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Major River Systems in the Arctic Major River Systems in the Arctic
The Arctic has several of the world’s largest rivers.This graphic shows the major river systems of the Arctic and their annual discharges in cubic kilometres, and the catchment area of the Arctic Ocean. The major river systems shown are the Mackenzie, Yukon, Nelson, Kolyma, Indigirka, Lena, Kotya, Yenisey, Ob, Pechora, Severnyy and Dvina.
28 Sep 2005 - by CAFF (Conservation of Arctic Flora and Fauna); see source field
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Seasonal patterns of precipitation and runoff Seasonal patterns of precipitation and runoff
The infuence of glaciers on seasonal distribution of river fow is strongly dependent on annual temperature and precipitation cycles, and the proportion of the catchment occupied by glacier ice. Figure 4 compares precipitation and river fow data for heavily and lightly glacierized catchments in the European Alps and Peru. In the European Alps, runoff is greater than precipitation in summer in both heavily and lightly glacierized catchments. This...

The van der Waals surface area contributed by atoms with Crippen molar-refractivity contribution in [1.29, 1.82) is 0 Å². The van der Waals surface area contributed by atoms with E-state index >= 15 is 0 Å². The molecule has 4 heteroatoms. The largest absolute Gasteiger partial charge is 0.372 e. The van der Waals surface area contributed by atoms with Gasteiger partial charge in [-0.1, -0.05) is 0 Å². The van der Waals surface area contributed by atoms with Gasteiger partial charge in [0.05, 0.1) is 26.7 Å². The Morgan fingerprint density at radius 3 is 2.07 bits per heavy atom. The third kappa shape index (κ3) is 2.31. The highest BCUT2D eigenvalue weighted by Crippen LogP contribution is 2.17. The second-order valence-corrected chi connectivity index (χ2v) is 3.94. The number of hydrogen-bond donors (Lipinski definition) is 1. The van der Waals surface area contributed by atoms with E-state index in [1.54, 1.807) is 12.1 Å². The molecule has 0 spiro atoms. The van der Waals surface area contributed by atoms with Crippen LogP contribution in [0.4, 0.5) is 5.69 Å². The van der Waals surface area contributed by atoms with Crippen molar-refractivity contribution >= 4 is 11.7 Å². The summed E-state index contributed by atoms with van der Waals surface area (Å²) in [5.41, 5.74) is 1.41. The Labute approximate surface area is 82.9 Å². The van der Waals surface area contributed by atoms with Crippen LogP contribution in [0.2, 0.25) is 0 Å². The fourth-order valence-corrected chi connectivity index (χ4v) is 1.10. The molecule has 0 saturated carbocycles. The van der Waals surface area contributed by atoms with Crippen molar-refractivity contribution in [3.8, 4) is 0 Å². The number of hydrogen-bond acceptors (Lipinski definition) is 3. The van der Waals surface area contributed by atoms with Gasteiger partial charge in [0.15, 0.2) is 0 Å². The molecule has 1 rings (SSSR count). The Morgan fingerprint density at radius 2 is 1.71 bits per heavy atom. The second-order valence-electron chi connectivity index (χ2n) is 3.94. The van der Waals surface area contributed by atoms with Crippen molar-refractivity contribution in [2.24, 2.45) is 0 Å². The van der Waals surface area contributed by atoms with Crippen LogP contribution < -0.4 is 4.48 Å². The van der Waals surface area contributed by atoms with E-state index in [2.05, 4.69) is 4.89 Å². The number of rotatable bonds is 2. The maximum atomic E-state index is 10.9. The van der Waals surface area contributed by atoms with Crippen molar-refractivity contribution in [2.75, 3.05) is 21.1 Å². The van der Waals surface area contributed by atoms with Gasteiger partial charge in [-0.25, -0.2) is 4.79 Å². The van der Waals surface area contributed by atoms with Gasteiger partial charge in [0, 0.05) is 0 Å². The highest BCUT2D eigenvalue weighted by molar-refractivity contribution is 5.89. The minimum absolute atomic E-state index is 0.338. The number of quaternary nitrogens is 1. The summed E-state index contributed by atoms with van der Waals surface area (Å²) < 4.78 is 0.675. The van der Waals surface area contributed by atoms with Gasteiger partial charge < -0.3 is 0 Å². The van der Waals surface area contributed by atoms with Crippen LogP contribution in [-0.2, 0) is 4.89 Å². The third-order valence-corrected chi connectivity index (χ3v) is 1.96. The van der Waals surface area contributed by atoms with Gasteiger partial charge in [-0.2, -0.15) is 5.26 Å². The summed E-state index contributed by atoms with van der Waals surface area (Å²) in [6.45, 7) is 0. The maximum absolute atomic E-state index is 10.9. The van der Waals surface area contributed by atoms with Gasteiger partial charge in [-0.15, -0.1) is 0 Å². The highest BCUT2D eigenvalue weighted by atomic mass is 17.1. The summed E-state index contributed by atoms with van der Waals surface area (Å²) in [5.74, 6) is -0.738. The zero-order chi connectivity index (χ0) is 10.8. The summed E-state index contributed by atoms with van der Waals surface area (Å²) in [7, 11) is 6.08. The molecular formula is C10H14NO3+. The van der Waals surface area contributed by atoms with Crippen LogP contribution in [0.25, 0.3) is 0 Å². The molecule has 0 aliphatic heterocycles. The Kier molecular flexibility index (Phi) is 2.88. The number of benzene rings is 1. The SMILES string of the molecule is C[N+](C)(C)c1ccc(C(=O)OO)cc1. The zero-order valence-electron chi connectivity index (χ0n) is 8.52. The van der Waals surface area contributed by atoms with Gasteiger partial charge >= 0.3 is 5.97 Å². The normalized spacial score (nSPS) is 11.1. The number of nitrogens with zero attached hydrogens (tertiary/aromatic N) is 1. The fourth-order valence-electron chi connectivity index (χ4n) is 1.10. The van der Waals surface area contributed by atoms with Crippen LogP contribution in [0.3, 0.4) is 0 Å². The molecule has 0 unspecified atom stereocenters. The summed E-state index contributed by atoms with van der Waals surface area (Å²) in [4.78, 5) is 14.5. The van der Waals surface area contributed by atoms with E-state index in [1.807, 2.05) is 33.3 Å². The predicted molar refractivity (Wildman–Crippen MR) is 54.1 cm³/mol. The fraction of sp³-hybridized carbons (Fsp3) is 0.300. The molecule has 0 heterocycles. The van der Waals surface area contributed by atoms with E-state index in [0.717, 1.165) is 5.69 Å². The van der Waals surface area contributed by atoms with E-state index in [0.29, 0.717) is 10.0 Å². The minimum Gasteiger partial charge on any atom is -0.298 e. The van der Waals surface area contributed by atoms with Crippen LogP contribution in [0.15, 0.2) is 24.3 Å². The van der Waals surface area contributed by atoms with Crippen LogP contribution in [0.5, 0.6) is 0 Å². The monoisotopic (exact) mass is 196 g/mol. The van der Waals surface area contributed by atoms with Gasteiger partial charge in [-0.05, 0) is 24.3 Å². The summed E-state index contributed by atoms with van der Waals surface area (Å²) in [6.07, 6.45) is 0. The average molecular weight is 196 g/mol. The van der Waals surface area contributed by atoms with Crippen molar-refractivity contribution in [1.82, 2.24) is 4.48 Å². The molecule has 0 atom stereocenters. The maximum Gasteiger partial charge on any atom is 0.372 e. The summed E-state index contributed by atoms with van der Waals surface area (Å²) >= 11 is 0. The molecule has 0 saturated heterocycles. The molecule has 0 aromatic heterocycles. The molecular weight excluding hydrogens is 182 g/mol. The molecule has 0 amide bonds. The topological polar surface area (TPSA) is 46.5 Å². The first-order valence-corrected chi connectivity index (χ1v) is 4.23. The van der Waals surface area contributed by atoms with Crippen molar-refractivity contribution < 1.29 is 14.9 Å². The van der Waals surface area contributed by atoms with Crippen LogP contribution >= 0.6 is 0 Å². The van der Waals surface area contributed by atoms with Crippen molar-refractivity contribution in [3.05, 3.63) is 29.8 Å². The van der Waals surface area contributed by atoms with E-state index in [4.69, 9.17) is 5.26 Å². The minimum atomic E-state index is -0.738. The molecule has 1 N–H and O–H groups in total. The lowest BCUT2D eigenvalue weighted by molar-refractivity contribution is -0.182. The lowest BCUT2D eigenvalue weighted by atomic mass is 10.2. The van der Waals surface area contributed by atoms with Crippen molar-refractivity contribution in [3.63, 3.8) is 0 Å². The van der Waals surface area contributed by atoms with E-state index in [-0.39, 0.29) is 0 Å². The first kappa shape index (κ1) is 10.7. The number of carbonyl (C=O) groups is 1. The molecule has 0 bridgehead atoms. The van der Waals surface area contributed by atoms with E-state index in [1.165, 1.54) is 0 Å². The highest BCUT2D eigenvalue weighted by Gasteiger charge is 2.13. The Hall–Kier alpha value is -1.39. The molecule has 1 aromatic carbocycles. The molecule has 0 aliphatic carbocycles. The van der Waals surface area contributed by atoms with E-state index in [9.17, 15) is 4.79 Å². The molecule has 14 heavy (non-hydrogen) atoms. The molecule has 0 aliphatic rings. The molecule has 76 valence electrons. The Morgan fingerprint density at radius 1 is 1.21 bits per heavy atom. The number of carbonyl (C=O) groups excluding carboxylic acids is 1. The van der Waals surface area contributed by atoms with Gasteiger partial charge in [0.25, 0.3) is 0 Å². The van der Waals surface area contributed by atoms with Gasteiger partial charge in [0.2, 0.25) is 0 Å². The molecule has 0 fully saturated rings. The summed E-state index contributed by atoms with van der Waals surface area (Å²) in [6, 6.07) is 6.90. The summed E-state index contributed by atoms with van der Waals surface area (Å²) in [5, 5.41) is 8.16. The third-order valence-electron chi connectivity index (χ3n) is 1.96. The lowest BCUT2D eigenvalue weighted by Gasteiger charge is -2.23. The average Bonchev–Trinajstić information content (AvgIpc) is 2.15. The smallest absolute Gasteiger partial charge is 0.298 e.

06 Dec 2010 - by Riccardo Pravettoni
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Glacier shrinkage in hypothetical river basins Glacier shrinkage in hypothetical river basins
Downstream variation in the impact of glacier recession is illustrated in Figure 5, which shows modelled river fows for idealized catchments under climates representative of the western and eastern Himalaya and a 0.06º C per year warming scenario. In the upper parts of the river basins, where glaciers occupy 95% of the catchment area, the impact of glacier shrinkage is large. River discharges increase until mid-century, after which they de...
06 Dec 2010 - by Riccardo Pravettoni
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Areas that qualify for protection under Indonesian law Areas that qualify for protection under Indonesian law
Under Indonesian law, areas that qualify for protection are based on slope (>40%), sensitive soil types, elevation (above 2000m), and peat land (>3m), thereby preventing any man-made development within most of the Sumatran orangutan’s habitat. Certain sensitive soil types, including deep peat, buffer zones along river banks and around other water sources, and the upper reaches of water catchment areas.
13 Sep 2011 - by Riccardo Pravettoni, UNEP/GRID-Arendal
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